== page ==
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Interim Guidance for States Conducting Avian Mortality Surveillance for West Nile Virus (WNV) and/or Highly Pathogenic H5N1 Avian Influenza Virus

This website is archived and is no longer being maintained or updated. For updated information on avian influenza, see the CDC Avian Influenza website and the World Health Organization (WHO) Avian Influenza Situation Update page.

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This guidance, which is directed to state health departments, supplements current Guidelines for WNV Surveillance, Prevention, and Control Learn more about Adobe Acrobat Reader and An Early Detection System for Highly Pathogenic H5N1 Avian Influenza in Wild Migratory Birds: U.S. Interagency Strategic Plan Learn more about Adobe Acrobat Reader.

Surveillance of dead birds for WNV has proven useful for the early detection of WNV in the United States. In recent months, it has also proven useful for the early detection of highly pathogenic H5N1 avian influenza A (HPAI H5N1, hereafter referred to as H5N1 virus) in Europe. Given the potential for H5N1 to infect wild birds in North America in the future, the following interim guidance is offered to support the efforts of states conducting avian mortality surveillance.

General Considerations for States Conducting Avian Mortality Surveillance

Infection Control and Health and Safety Precautions

These guidelines are intended for any person handling dead birds. The risk of infection with WNV from such contact is small. The risk of infection with H5N1 from handling dead birds is difficult to quantify and is likely to vary with each situation. Risk is related to the nature of the work environment, the number of birds to be collected, and the potential for aerosolization of bird feces, body fluids, or other tissues. The most important factor that will influence the degree of infection risk from handling wild birds is whether H5N1 has been reported in the area. Local public health officials can be consulted to help in selecting the most appropriate PPE for the situation.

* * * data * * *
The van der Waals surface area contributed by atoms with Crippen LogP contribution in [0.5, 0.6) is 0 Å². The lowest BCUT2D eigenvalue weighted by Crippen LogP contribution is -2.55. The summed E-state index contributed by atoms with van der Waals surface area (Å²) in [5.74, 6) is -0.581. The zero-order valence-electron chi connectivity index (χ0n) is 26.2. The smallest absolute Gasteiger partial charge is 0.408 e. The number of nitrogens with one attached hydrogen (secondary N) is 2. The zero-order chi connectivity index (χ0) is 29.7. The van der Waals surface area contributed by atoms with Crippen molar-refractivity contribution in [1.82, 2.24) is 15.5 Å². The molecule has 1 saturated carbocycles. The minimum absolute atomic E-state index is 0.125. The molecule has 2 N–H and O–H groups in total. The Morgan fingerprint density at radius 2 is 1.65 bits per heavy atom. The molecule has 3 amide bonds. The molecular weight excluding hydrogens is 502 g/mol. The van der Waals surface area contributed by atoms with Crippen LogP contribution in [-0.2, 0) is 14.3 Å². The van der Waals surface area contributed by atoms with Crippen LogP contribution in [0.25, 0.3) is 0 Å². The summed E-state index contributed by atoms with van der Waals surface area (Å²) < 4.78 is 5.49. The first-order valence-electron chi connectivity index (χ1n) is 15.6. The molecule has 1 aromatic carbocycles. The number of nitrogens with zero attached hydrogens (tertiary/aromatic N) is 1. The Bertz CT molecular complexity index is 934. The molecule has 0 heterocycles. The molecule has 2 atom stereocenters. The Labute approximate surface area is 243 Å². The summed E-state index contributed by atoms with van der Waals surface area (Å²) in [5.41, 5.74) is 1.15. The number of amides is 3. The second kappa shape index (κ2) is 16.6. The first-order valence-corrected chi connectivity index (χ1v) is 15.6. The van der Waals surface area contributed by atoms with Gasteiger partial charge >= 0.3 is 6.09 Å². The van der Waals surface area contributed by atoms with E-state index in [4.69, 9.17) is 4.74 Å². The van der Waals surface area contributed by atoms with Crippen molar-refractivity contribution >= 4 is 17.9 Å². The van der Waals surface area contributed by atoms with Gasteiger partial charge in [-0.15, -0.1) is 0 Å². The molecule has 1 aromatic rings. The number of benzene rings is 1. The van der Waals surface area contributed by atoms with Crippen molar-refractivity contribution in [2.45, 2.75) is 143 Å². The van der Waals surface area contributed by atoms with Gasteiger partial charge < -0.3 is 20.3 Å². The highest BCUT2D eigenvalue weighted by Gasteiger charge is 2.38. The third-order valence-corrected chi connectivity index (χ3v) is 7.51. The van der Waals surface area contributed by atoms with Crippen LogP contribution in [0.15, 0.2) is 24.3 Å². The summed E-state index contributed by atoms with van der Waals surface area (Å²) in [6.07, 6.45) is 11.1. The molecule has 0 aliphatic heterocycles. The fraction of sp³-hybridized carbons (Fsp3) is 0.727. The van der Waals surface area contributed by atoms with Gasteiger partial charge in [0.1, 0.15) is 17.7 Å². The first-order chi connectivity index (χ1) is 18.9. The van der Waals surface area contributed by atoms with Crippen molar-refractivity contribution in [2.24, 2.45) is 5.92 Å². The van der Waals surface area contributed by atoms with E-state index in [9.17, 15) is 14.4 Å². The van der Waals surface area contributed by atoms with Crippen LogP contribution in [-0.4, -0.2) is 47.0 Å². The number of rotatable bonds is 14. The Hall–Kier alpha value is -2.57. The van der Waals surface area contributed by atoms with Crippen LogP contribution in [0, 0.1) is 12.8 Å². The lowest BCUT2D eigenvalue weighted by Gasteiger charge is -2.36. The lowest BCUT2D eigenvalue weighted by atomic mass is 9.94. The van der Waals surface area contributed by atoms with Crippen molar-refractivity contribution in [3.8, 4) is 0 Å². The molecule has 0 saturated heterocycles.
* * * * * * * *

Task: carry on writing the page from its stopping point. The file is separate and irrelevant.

General Precautions for Collection of Single Dead Birds
(These precautions are applicable to employees as well as the general public)

When collecting dead birds, the risk of infection from WNV, H5N1, or any other pathogen may be eliminated by avoiding contamination of mucous membranes, eyes, and skin by material from the birds. This can be accomplished by eliminating any direct contact with dead birds via use of the following safety precautions:

Additional Precautions for Personnel Tasked with Collecting Dead Birds in Higher-Risk Settings (e.g., when collecting large numbers or in confined indoor spaces, particularly once H5N1 has been confirmed in an area)

*Recommendations for PPE Disinfection

For machine-washable, reusable PPE: Disinfect PPE in a washing machine with detergent in a normal wash cycle. Adding bleach will increase the speed of viral inactivation as will hot water but detergent alone in cold water will be effective. Follow manufacturer recommendations for drying the PPE.

Non machine-washable, reusable PPE should be cleaned following the manufacturer’s recommendations for cleaning.

Laboratory Biosafety Recommendations

Laboratory handling of routine diagnostic specimens of avian carcasses requires a minimum of BSL-2 laboratory safety precautions. However, if either WNV or H5N1 infection of the specimens is suspected on the basis of previous surveillance findings, at a minimum BSL-3 precautions are advisable. Consult your institutional biosafety officer for specific recommendations. Biosafety levels are described in Biosafety in Microbiological and Biomedical Laboratories: Section III—Laboratory Biosafety Level Criteria.

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Page last modified August 23, 2006

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